Nicotine-like chemicals in U.S. vapes may be more potent than nicotine, FDA says
LONDON: (Reuters) Nicotine alternatives used in vapes being launched in the U.S. and abroad, such as 6-methyl nicotine, may be more potent and addictive than nicotine itself, though the scientific data remains incomplete, according to the U.S. Food and Drug Administration (FDA) and independent researchers.

The synthetic substances - which have a chemical structure similar to that of nicotine - are not subject to U.S. tobacco and vaping regulations that are designed to control traditional nicotine, a highly addictive drug.

That means manufacturers can sell vapes containing synthetic nicotine analogues such as 6-methyl nicotine in the United States without seeking authorisation from the FDA - a process that can be costly, time-consuming and is often unsuccessful.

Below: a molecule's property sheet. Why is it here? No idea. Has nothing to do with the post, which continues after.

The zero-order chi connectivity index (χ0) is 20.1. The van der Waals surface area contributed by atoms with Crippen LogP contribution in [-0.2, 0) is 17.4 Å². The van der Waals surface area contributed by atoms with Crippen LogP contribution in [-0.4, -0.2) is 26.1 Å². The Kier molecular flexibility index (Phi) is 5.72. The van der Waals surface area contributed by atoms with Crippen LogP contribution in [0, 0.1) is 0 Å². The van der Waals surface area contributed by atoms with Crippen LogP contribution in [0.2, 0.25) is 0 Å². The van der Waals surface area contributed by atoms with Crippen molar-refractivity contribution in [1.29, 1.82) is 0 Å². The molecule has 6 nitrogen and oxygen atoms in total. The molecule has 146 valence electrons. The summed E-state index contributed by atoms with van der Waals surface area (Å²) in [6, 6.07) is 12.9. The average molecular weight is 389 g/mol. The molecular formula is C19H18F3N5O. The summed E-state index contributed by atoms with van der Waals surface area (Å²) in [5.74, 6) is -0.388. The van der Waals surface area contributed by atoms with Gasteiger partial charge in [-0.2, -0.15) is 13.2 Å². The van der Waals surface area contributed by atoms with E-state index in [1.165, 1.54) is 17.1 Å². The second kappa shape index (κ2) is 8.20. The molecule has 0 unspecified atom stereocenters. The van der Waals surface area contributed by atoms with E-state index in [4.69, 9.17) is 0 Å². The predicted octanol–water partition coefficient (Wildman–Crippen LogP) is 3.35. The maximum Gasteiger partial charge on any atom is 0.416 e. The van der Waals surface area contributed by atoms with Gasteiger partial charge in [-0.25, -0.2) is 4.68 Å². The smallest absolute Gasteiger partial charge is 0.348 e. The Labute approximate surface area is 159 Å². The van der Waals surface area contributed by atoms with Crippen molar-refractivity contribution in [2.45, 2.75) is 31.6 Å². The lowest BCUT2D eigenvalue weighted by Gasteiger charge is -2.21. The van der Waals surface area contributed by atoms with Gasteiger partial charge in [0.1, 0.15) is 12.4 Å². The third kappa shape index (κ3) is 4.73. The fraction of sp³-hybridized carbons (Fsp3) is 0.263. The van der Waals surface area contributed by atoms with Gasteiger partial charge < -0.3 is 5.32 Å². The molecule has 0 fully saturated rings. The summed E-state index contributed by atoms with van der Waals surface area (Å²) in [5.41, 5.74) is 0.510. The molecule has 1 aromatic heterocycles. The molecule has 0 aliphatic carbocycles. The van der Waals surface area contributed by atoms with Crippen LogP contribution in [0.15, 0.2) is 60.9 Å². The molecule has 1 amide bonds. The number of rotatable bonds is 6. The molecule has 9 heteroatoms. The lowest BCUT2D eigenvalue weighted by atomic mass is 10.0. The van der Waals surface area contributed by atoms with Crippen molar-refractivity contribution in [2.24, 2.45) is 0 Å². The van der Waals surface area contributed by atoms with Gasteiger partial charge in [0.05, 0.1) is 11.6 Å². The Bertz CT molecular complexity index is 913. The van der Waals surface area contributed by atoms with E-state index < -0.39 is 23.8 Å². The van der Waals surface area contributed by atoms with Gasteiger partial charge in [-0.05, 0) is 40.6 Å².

Big tobacco firms like Altria Group and British American Tobacco have already lost substantial U.S. sales to an influx of disposable vapes containing traditional nicotine that are being illegally sold without FDA authorisation.

Altria, the maker of Marlboro cigarettes in the United States, highlighted the emerging use of 6-methyl nicotine in vapes and other smoking alternatives in a May 9 letter to the FDA, according to a copy of the correspondence posted on its website.